1. Using a ventilator means it’s the end

Fleur Perry in her wheelchair with her ventilator on wearing a black T-shirt with a white rabbit on the front
Fleur Perry

People assume that as soon as a person starts using a ventilator their days are numbered! In fact, for most people with a muscle-wasting condition that impacts their respiratory function, it’s actually the opposite.

Starting to use a ventilator means a longer life span. Prior to the introduction of ventilators, people like me wouldn’t have lived beyond their teenage years.

2. Ventilators provide oxygen

Ventilators push air that has been filtered into someone’s lung, but they do not necessarily give them oxygen.

You would be able to spot this easily if you looked at the machine – oxygen requires a cylinder and ventilators don’t have cylinders.

Having said that, some people do require both the ventilator and oxygen as well. This combination is quite visible to see.

3. You need to be hospitalised to use a ventilator

People often think that ventilators are restricted to a hospital setting and intensive care units – but that’s not true.

Ventilators are used at home, out and about, on aeroplanes, trains and basically, anywhere the user goes.

Stephanie in her wheelchair with her ventilator on wearing a black dress with coloured sequins
Stephanie Castelete-Tyrrell

4. Using a ventilator makes you fragile

Just because a person’s respiratory function is weaker than the average, it does not mean they are weak or ‘ill’.  Aside from people suffering from Covid-19, many people on ventilators can function just like anyone else.

I have been a freelance journalist for many years, and have interviewed people, travelled to conferences and events and given talks to big crowds. It just takes a little more planning and adaptions to do so.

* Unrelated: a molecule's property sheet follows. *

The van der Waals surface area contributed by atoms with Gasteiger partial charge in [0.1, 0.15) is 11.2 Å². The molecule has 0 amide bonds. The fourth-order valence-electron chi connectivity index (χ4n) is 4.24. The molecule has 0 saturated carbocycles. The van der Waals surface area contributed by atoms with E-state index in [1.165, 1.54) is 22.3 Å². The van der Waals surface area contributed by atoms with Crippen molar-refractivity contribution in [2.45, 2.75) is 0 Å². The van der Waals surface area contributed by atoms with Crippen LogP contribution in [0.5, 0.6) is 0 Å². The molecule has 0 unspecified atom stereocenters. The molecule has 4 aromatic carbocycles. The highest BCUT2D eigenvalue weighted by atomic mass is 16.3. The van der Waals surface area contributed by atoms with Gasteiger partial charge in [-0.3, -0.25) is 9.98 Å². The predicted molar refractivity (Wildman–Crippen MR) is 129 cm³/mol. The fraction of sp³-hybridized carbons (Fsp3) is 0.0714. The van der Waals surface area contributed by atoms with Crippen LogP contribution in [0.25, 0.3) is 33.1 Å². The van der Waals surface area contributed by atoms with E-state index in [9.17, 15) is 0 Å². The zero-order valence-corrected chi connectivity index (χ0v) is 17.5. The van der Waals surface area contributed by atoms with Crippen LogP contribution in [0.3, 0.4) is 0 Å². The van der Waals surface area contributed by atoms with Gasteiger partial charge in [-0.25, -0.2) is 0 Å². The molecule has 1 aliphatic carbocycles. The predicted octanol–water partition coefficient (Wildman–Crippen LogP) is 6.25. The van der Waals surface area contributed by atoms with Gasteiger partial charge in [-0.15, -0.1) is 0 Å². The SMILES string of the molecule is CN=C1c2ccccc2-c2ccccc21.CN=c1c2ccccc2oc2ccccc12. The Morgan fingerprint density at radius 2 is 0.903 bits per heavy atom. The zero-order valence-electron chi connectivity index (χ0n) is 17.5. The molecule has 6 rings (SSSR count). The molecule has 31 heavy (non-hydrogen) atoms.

5. You can’t communicate or eat with a ventilator

As my previous point attests, you can live a ‘normal’ life while using a ventilator.

I have heard people say that if you use one, then it must be too strenuous to speak and that eating is not possible. Both are myths – someone on a ventilator can eat and talk perfectly fine and often with ease.

6. You can’t have an active life

There are many people who use a ventilator that are in great jobs, living a wonderful life.

Dr. Victor Pineda is a great example. He is an international speaker and consultant on accessibility-related issues. Baroness Jane Campbell, who is a member of the House Of Lords, is also a ventilator user.

Ventilators don’t stop people from progressing professionally or living their lives. They simply assist someone in being able to fulfil these goals.

By Raya AlJadir

More on Disability Horizons…

Raya Al-Jadir

A fellow at the Carter Centre for Mental Health Journalism, Raya writes about culture, literature and health for Disability Horizons. As a freelance writer, she has worked with a range of publications, such as The Independent, Huffington Post, and the UAE The National newspaper. She also runs her own blog, Careless.